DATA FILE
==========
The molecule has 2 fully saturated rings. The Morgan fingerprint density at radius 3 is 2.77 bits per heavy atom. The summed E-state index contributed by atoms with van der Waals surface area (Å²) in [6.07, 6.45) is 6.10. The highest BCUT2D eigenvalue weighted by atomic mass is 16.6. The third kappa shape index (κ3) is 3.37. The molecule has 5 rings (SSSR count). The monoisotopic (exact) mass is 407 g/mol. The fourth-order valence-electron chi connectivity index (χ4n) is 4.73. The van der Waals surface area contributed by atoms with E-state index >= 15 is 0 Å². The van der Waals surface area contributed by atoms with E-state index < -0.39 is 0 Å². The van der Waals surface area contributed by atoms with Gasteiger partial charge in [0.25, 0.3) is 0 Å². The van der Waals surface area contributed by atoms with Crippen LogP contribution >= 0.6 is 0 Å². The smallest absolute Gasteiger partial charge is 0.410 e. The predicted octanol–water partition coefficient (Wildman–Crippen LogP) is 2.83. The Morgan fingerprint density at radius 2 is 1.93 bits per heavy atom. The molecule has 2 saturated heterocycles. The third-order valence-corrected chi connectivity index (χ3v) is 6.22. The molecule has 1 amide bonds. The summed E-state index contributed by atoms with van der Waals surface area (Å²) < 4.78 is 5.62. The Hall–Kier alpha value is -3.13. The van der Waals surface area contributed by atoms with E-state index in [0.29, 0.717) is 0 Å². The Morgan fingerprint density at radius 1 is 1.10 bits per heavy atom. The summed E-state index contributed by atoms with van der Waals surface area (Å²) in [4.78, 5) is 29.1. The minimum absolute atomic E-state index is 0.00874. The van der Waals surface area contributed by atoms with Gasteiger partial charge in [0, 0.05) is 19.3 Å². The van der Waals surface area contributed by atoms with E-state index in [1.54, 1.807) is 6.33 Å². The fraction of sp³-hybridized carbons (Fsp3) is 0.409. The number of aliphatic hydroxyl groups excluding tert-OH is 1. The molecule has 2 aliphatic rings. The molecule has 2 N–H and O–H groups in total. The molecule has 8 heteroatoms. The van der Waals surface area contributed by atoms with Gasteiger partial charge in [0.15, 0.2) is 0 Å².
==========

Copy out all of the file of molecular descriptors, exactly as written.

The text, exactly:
The molecule has 2 fully saturated rings. The Morgan fingerprint density at radius 3 is 2.77 bits per heavy atom. The summed E-state index contributed by atoms with van der Waals surface area (Å²) in [6.07, 6.45) is 6.10. The highest BCUT2D eigenvalue weighted by atomic mass is 16.6. The third kappa shape index (κ3) is 3.37. The molecule has 5 rings (SSSR count). The monoisotopic (exact) mass is 407 g/mol. The fourth-order valence-electron chi connectivity index (χ4n) is 4.73. The van der Waals surface area contributed by atoms with E-state index >= 15 is 0 Å². The van der Waals surface area contributed by atoms with E-state index < -0.39 is 0 Å². The van der Waals surface area contributed by atoms with Gasteiger partial charge in [0.25, 0.3) is 0 Å². The van der Waals surface area contributed by atoms with Crippen LogP contribution >= 0.6 is 0 Å². The smallest absolute Gasteiger partial charge is 0.410 e. The predicted octanol–water partition coefficient (Wildman–Crippen LogP) is 2.83. The Morgan fingerprint density at radius 2 is 1.93 bits per heavy atom. The molecule has 2 saturated heterocycles. The third-order valence-corrected chi connectivity index (χ3v) is 6.22. The molecule has 1 amide bonds. The summed E-state index contributed by atoms with van der Waals surface area (Å²) < 4.78 is 5.62. The Hall–Kier alpha value is -3.13. The van der Waals surface area contributed by atoms with E-state index in [0.29, 0.717) is 0 Å². The Morgan fingerprint density at radius 1 is 1.10 bits per heavy atom. The summed E-state index contributed by atoms with van der Waals surface area (Å²) in [4.78, 5) is 29.1. The minimum absolute atomic E-state index is 0.00874. The van der Waals surface area contributed by atoms with Gasteiger partial charge in [0, 0.05) is 19.3 Å². The van der Waals surface area contributed by atoms with E-state index in [1.54, 1.807) is 6.33 Å². The fraction of sp³-hybridized carbons (Fsp3) is 0.409. The number of aliphatic hydroxyl groups excluding tert-OH is 1. The molecule has 2 aliphatic rings. The molecule has 2 N–H and O–H groups in total. The molecule has 8 heteroatoms. The van der Waals surface area contributed by atoms with Gasteiger partial charge in [0.15, 0.2) is 0 Å².